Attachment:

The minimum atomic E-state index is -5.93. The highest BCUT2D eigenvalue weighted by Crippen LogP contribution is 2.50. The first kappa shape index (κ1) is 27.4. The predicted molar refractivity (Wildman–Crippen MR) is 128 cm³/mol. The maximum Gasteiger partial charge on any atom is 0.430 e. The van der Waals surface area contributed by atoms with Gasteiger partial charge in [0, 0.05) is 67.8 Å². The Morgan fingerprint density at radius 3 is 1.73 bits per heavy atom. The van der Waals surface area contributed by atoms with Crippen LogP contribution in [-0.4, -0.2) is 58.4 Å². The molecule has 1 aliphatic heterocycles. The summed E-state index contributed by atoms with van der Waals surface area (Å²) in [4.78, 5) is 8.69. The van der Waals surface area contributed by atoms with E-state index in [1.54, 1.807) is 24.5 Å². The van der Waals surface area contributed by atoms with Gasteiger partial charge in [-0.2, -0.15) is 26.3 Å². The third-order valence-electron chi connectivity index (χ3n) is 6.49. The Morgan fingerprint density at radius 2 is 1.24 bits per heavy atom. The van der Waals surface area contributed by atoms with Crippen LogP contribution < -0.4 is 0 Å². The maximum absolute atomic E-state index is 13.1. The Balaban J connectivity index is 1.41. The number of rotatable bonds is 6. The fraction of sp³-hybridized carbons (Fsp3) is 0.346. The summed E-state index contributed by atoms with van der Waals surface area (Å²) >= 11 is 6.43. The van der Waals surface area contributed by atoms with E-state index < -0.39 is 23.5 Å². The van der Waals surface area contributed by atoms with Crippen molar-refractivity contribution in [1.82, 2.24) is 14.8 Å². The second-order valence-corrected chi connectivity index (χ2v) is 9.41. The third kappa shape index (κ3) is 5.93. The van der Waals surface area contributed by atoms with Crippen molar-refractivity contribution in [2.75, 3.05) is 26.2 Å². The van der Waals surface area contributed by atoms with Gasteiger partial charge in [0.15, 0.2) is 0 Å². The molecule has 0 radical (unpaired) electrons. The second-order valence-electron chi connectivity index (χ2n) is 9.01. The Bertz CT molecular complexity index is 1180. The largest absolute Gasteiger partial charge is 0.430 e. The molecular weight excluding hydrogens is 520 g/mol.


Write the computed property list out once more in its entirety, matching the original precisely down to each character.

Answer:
The minimum atomic E-state index is -5.93. The highest BCUT2D eigenvalue weighted by Crippen LogP contribution is 2.50. The first kappa shape index (κ1) is 27.4. The predicted molar refractivity (Wildman–Crippen MR) is 128 cm³/mol. The maximum Gasteiger partial charge on any atom is 0.430 e. The van der Waals surface area contributed by atoms with Gasteiger partial charge in [0, 0.05) is 67.8 Å². The Morgan fingerprint density at radius 3 is 1.73 bits per heavy atom. The van der Waals surface area contributed by atoms with Crippen LogP contribution in [-0.4, -0.2) is 58.4 Å². The molecule has 1 aliphatic heterocycles. The summed E-state index contributed by atoms with van der Waals surface area (Å²) in [4.78, 5) is 8.69. The van der Waals surface area contributed by atoms with E-state index in [1.54, 1.807) is 24.5 Å². The van der Waals surface area contributed by atoms with Gasteiger partial charge in [-0.2, -0.15) is 26.3 Å². The third-order valence-electron chi connectivity index (χ3n) is 6.49. The Morgan fingerprint density at radius 2 is 1.24 bits per heavy atom. The van der Waals surface area contributed by atoms with Crippen LogP contribution < -0.4 is 0 Å². The maximum absolute atomic E-state index is 13.1. The Balaban J connectivity index is 1.41. The number of rotatable bonds is 6. The fraction of sp³-hybridized carbons (Fsp3) is 0.346. The summed E-state index contributed by atoms with van der Waals surface area (Å²) >= 11 is 6.43. The van der Waals surface area contributed by atoms with E-state index < -0.39 is 23.5 Å². The van der Waals surface area contributed by atoms with Crippen molar-refractivity contribution in [1.82, 2.24) is 14.8 Å². The second-order valence-corrected chi connectivity index (χ2v) is 9.41. The third kappa shape index (κ3) is 5.93. The van der Waals surface area contributed by atoms with Crippen molar-refractivity contribution in [2.75, 3.05) is 26.2 Å². The van der Waals surface area contributed by atoms with Gasteiger partial charge in [0.15, 0.2) is 0 Å². The molecule has 0 radical (unpaired) electrons. The second-order valence-electron chi connectivity index (χ2n) is 9.01. The Bertz CT molecular complexity index is 1180. The largest absolute Gasteiger partial charge is 0.430 e. The molecular weight excluding hydrogens is 520 g/mol.